By: Agnes Helou BEIRUT — The so-called Arab NATO, a U.S.-led initiative, has the potential to address threats to the Gulf and the Middle East. So what is delaying the creation of such an alliance? An Arab NATO would consist of six Gulf states (Saudi Arabia, the United Arab Emirates, Kuwait, Bahrain, Oman and Qatar) plus Egypt and Jordan. “It is an American idea that has been approved by the Arab Gulf countries, but it didn't take shape yet. I expect such a NATO to be successful, but we are still at the beginning,” explained Maj. Gen. Hamad bin Abdallah al-Khalifah, the commander of the Royal Bahraini Air Force. Last month, the Bahraini minister of foreign affairs said at the IISS Manama Dialogue 2018 that the idea of an Arab NATO would become reality by 2019. One sign of progress: Gulf countries already share military capabilities and in joint training and operations, such as the Saudi-led airstrikes in Yemen. “We have been sharing information between coalition fighters all along the operations, and we have been training alongside with the Gulf countries through joint exercises, and this enhances our capabilities,” al-Khalifah said. On the other hand, there are clear challenges ahead for such an Arab NATO. These include issues of interoperability; the eight nations operated different types of military platforms. For instance, Egypt operates the Russian Mig-25M and the American F-16, while Saudi Arabia operates the American F-15SA and the European Eurofighter Typhoon and the UAE operates the F-16 and the French Mirage. Replying to a question about data sharing between various platforms, Rick Groesch, Lockheed Martin vice president for the Middle East, said: “When a country buys U.S. equipment, there are certain things signed up in their agreement. In other words, a country can't put a non- U.S. weapon on a U.S. weapon system without approval from the government.” But data sharing is not the only obstacle for an Arab Nato. The relationship between Qatar and other Gulf countries following a blockade of the former remains unresolved. Saudi Arabia, the UAE and Bahrain cut relations with Qatar in June 2017 in a form of land, maritime and air blockade. Another shared concern among the eight countries is Iran and its proxy militias. Commander of U.S. Air Forces Central Command, Lt. Gen. Joseph Guastella, mentioned Iran specifically as a threat to stability in the Gulf region, during the 2nd Manama Airpower Symposium on Nov. 13. “Iran continues to cause risks to other nations and act as a destabilizing agent across this region. They aim to disrupt the balance of power and place at risk the livelihood of citizens,” Guastella said. “When the Iranian military exercises are aimed at the blocking at the Strait of Hormuz, the potential of miscalculation of military intent has strategic consequences. Their actions are directly aimed to threaten all of our economies." Observing similar alliances may prove helpful in standing up an Arab NATO, he added. “There is value in looking at what NATO has been able to do and the successes of an alliance that has guaranteed essentially stability for the region there for decades," he said. "Could some of those lessons apply here? Could some similar alliance of like-minded nations in the Gulf come together in a way that offers the same stability it is offered? Could some of this be applied here? I think the answer is yes, and I think that the step to reach it should be considered by all nations involved.” https://www.defensenews.com/global/mideast-africa/2018/11/20/whats-standing-in-the-way-of-an-arab-nato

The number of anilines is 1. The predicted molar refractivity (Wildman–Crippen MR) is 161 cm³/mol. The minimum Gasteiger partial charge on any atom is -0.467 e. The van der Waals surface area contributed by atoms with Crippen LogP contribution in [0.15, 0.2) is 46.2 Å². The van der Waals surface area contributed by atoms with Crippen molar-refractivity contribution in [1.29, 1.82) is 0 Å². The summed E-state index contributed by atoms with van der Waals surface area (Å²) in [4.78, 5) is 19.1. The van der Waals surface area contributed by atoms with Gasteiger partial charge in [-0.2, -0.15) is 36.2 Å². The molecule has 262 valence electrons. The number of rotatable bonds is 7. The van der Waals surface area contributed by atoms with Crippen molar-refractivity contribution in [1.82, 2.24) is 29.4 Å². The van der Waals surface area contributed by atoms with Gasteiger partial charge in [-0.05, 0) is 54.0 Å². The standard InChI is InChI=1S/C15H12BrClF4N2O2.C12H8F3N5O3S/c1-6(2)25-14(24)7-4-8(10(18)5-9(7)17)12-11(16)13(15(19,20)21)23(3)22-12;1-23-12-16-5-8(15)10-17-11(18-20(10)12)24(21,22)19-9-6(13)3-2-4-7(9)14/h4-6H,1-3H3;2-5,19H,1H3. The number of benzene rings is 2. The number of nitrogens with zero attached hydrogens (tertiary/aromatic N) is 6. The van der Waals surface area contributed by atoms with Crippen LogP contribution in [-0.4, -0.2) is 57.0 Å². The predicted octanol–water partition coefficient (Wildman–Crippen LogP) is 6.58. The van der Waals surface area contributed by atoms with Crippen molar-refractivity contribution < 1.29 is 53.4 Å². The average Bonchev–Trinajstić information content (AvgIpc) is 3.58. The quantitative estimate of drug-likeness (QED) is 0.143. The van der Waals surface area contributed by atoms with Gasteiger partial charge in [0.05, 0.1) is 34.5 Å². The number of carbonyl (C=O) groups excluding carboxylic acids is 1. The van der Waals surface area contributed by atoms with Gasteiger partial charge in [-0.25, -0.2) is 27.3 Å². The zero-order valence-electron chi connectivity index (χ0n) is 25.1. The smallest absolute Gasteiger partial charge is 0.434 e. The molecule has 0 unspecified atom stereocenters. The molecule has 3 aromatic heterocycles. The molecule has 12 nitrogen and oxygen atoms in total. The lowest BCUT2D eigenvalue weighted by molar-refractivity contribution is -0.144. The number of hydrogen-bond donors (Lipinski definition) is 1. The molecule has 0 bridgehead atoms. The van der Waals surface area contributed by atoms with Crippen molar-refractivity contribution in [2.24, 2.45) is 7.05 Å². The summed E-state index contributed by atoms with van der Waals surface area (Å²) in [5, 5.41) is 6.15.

• Air Force studying the future of coordinated air, space, cyber ops

    20 novembre 2018 | International, C4ISR

    Air Force studying the future of coordinated air, space, cyber ops

    By: Mark Pomerleau The Air Force is on the cusp of completing a 16-month study that could serve as a blueprint for how the service will operate in the 2030s and seamlessly coordinate between air, cyber and space. All of the military services are re-organizing to better prepare multi-domain battle, which involves seamless coordination of effects and operations across the five domains of warfare. Multi-domain command and control, known as MDC2, has been a top priority for Air Force chief of staff Gen. David Goldfein since his confirmation hearing in June 2016. The Air Force for the last 16 months has been working a highly anticipated study on the subject. In fact, the team has nearly completed the multi-domain command and control (MDC2) study and will brief the Air Force's senior leaders Nov. 27, Brig. Gen. Chance Saltzman, director of current operations and the lead on the project, said during a breakfast hosted by the Mitchell Institute for Aerospace Studies Nov. 17. Why the change? Many military leaders have stressed that changes in organization, concepts and doctrine are due to the perceived threat environment of the future. The Air Force's pursuit of MDC2 is no different. While the Air Force has been conducting operations in multiple domains for years, the threat picture in 2030 — to include anti-access area denial, anti-satellite weapons, directed energy weapons, computer network attack — is necessitating this change. Moreover, future battlefields will include urban, multi-regional, multi-domain, multi-component, joint, multi-national and will unfold at unprecedented speeds. One of the primary conclusions of a recent study on Air Superiority 2030 was that the Air Force's structure in 2030 would struggle against this type of threat unless the service moves to multi-approach to operations, Saltzman said, Full article: https://www.c4isrnet.com/c2-comms/2017/11/17/air-force-wrapping-up-study-on-how-to-use-air-space-and-cyber-in-the-2030s/